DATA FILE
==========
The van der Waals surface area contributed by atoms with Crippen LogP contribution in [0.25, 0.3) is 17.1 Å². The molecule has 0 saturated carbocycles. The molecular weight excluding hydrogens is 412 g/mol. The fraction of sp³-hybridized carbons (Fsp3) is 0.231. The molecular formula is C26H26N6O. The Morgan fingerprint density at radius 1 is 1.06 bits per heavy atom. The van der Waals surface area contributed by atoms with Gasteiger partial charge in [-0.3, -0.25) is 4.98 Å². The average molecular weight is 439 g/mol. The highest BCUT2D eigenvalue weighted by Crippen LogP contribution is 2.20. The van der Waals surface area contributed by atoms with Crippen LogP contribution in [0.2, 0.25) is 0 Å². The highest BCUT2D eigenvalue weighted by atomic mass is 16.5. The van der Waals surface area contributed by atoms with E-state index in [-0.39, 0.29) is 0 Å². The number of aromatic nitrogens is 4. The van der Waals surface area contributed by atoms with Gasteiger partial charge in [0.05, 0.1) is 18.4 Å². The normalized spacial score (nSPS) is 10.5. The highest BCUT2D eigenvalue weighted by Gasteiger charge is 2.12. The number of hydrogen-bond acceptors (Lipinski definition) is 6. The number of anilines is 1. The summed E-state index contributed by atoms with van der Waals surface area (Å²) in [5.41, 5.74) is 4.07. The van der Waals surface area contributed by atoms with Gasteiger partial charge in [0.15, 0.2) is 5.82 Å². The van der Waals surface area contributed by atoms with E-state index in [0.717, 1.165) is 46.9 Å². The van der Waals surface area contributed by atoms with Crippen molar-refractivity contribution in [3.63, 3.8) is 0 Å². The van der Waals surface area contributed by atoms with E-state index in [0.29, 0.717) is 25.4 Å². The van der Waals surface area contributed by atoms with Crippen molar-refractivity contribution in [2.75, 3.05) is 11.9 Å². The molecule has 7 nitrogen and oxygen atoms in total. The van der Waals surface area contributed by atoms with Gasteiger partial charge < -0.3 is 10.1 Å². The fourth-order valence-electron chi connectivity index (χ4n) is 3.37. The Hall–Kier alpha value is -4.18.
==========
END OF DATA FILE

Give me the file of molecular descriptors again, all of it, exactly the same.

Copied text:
The van der Waals surface area contributed by atoms with Crippen LogP contribution in [0.25, 0.3) is 17.1 Å². The molecule has 0 saturated carbocycles. The molecular weight excluding hydrogens is 412 g/mol. The fraction of sp³-hybridized carbons (Fsp3) is 0.231. The molecular formula is C26H26N6O. The Morgan fingerprint density at radius 1 is 1.06 bits per heavy atom. The van der Waals surface area contributed by atoms with Gasteiger partial charge in [-0.3, -0.25) is 4.98 Å². The average molecular weight is 439 g/mol. The highest BCUT2D eigenvalue weighted by Crippen LogP contribution is 2.20. The van der Waals surface area contributed by atoms with Crippen LogP contribution in [0.2, 0.25) is 0 Å². The highest BCUT2D eigenvalue weighted by atomic mass is 16.5. The van der Waals surface area contributed by atoms with E-state index in [-0.39, 0.29) is 0 Å². The number of aromatic nitrogens is 4. The van der Waals surface area contributed by atoms with Gasteiger partial charge in [0.05, 0.1) is 18.4 Å². The normalized spacial score (nSPS) is 10.5. The highest BCUT2D eigenvalue weighted by Gasteiger charge is 2.12. The number of hydrogen-bond acceptors (Lipinski definition) is 6. The number of anilines is 1. The summed E-state index contributed by atoms with van der Waals surface area (Å²) in [5.41, 5.74) is 4.07. The van der Waals surface area contributed by atoms with Gasteiger partial charge in [0.15, 0.2) is 5.82 Å². The van der Waals surface area contributed by atoms with E-state index in [0.717, 1.165) is 46.9 Å². The van der Waals surface area contributed by atoms with Crippen molar-refractivity contribution in [3.63, 3.8) is 0 Å². The van der Waals surface area contributed by atoms with E-state index in [0.29, 0.717) is 25.4 Å². The van der Waals surface area contributed by atoms with Crippen molar-refractivity contribution in [2.75, 3.05) is 11.9 Å². The molecule has 7 nitrogen and oxygen atoms in total. The van der Waals surface area contributed by atoms with Gasteiger partial charge < -0.3 is 10.1 Å². The fourth-order valence-electron chi connectivity index (χ4n) is 3.37. The Hall–Kier alpha value is -4.18.